Cities are where people come together to chase their dreams, connect with loved ones, and access vital services and opportunities to live better lives. So, it is crucial that people -- regardless of their disability, age, income, or other constraints — can get from one place to another independently, and without challenges. That makes accessible sidewalks vital.
To improve sidewalks so they are functional and accessible for all, Project Sidewalk has an ambitious plan to map and assess the location and condition of every sidewalk in the world, through a process that combines remote crowdsourcing and computer vision.
Inclusive development is a key priority for the World Bank, so naturally, we were curious to learn more about Project Sidewalk and spoke with its co-founder Jon Froehlich to understand their approach.
What are the most common ways in which sidewalks are inaccessible to people with disabilities?
Sidewalk barriers can impact people differently depending on their physical, cognitive, and sensory abilities. For wheelchair users, common problems include the absence of steep street gradients, cross-slopes (sidewalk tilts), surface problems (such as degraded concrete or pavement), and other obstacles. These problems may be temporary – like cars parked on sidewalks, bikeshares blocking access, garbage cans, or more infrastructural and permanent like telephone poles, fire hydrants, and electrical boxes.
For persons who are blind or have low vision, crossing the street can be challenging - curb ramps require tactile surface indicators and pedestrian signals need audio options. Tripping hazards or unexpected barriers that are not easily observed with a cane are also problematic. For others, the lack of appropriate signs and crosswalks can reduce safety or cause confusion.
How do you see accessible sidewalks contributing to more inclusive cities?
Ideally, sidewalks provide a safe space for pedestrians, help interconnect mass transit services, and serve as unique public spaces for food, commerce, and leisure. Without accessible sidewalks and accessible transit, a city excludes where and how people can travel.
How does this work in developing countries?
With our partners, Liga Peatonal, we have begun studying sidewalk conditions and human mobility in developing countries and see that often, concerns for pedestrian safety and well-being intersect with accessibility concerns. In Mexico City, nearly 55% of all fatal vehicular accidents involved a pedestrian. In our preliminary analysis of data on sidewalk conditions in Mexico compared to the United States, we found that curb ramps in Mexico were less common and when they did exist, were rated as less accessible.
Across any municipality, designing and maintaining accessible, safe sidewalks require a complex mix of policy, local and national legislation, resources, and accountability. For example, Mexico City has passed their own local legislation and guidelines that go beyond national policies for sidewalk and transit accessibility.
How has sidewalk accessibility become more urgent, given climate change?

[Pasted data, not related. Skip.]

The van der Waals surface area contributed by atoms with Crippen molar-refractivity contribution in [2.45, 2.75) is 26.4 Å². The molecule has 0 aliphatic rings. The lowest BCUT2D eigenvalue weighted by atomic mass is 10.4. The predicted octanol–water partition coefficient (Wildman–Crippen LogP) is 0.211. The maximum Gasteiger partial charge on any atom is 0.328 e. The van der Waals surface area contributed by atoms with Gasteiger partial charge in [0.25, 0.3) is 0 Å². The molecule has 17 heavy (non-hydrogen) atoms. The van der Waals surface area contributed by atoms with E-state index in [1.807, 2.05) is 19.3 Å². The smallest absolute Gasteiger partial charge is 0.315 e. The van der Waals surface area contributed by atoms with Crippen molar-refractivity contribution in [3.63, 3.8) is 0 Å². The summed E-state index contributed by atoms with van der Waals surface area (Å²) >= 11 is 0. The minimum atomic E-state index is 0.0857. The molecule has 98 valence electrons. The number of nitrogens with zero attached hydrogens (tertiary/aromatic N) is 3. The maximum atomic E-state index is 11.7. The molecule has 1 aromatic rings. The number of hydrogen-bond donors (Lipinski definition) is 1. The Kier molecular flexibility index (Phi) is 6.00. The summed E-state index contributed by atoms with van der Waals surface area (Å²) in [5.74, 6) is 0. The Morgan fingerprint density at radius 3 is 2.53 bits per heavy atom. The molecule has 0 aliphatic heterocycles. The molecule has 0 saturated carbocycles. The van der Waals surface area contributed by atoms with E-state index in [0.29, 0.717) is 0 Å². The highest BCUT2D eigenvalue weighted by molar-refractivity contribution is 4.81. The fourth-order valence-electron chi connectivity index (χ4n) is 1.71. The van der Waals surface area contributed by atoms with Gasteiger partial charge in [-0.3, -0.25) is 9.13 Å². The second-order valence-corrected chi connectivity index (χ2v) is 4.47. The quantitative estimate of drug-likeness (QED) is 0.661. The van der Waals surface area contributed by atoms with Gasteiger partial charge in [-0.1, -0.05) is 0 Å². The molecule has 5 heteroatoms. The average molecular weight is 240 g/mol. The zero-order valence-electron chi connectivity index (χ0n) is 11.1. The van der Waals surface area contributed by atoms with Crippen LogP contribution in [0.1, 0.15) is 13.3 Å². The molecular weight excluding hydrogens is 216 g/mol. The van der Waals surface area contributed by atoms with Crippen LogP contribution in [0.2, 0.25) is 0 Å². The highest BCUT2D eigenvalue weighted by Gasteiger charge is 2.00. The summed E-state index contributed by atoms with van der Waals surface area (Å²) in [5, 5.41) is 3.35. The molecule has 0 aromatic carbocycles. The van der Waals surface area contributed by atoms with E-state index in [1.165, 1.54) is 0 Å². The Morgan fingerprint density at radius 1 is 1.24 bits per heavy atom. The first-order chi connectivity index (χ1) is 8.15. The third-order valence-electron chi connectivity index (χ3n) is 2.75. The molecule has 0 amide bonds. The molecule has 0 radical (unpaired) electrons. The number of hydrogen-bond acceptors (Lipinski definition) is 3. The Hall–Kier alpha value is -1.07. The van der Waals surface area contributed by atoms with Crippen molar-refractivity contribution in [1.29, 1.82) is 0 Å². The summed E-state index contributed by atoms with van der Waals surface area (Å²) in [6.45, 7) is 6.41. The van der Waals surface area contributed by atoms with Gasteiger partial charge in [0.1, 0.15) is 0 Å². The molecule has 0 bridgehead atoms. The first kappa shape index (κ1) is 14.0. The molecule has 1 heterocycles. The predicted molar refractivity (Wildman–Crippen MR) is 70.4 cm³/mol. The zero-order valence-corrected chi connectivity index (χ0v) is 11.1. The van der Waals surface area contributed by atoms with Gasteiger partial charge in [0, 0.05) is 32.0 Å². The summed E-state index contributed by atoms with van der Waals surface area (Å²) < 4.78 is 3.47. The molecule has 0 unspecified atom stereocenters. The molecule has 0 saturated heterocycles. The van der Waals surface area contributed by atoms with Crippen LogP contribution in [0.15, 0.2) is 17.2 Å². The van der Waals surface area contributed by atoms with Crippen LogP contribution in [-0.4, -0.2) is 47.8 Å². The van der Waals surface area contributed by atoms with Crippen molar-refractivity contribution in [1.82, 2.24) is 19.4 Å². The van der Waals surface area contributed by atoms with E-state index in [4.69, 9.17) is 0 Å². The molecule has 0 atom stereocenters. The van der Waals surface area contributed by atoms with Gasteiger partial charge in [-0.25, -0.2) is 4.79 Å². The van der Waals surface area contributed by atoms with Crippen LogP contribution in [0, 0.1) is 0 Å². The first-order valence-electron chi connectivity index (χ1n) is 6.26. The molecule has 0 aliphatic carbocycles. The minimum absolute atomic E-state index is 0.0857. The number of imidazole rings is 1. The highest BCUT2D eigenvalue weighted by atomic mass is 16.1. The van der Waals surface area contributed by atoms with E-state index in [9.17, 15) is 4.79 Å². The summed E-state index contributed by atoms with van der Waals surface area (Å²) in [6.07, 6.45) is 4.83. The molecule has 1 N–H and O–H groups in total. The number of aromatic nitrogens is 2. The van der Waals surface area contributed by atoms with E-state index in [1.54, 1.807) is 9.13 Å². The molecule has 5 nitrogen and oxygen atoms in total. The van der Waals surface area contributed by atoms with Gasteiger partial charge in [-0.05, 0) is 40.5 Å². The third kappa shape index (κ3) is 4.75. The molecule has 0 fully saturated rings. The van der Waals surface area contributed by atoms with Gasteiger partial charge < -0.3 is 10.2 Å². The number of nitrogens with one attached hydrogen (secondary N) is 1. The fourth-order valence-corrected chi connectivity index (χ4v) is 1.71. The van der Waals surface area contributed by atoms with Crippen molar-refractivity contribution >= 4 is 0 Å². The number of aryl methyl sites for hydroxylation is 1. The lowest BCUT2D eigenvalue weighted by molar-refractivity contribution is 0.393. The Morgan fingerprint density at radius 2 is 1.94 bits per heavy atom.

Walking, rolling, and bicycling are the most environmentally sustainable forms of transportation and also connect pedestrians to mass transit. As the United Nations New Urban Agenda emphasizes, modern cities need well-designed sidewalks not just for equitability and walkability but to support local commerce and efficient transit.
Connecting sidewalk accessibility to cities’ economic interests, including commerce and sustainability, can show a bottom-line impact of safer sidewalks and prompt walkability/rollability improvements.
Once your project finds obstacles on streets and sidewalks, what steps can be taken to fix them?
In some cities, we have partnered directly with a transit department or municipality charged with urban planning and sidewalk improvements. In others, we work with advocacy or community organizations. Either way, the hope is to improve transparency, government accountability, community involvement, and, ultimately, sidewalk design and navigability with our data.
How do you engage diverse groups in Project Sidewalk?
When a governmental or community organization asks us to deploy in their city, we have a list of considerations, including the presence of a strong local partner, data collection plan, and the potential inclusion of people with disabilities in the collection or analysis of the data.
What do you aim by making your data and source code open for other people and organizations?
We strongly believe in open data and transparency to affect change and support people’s efforts to analyze and visualize our sidewalk datasets. For example, one user created a visualization of our Washington, D.C. data, which received local press coverage. Another integrated our Mexico data into an urban planning tool. These activities were only possible because of open data. Moreover, our codebase is also open source, and we have had contributions from over 50 developers.
With COVID-19, open spaces have become even more important in cities. Does Project Sidewalk have any plans to help make parks and shared open spaces more accessible?
This is a really important point. We have discussed ways of evaluating park accessibility at a large scale by modifying of our methods, but we have not yet made progress. We plan to work on this issue more as we go forward.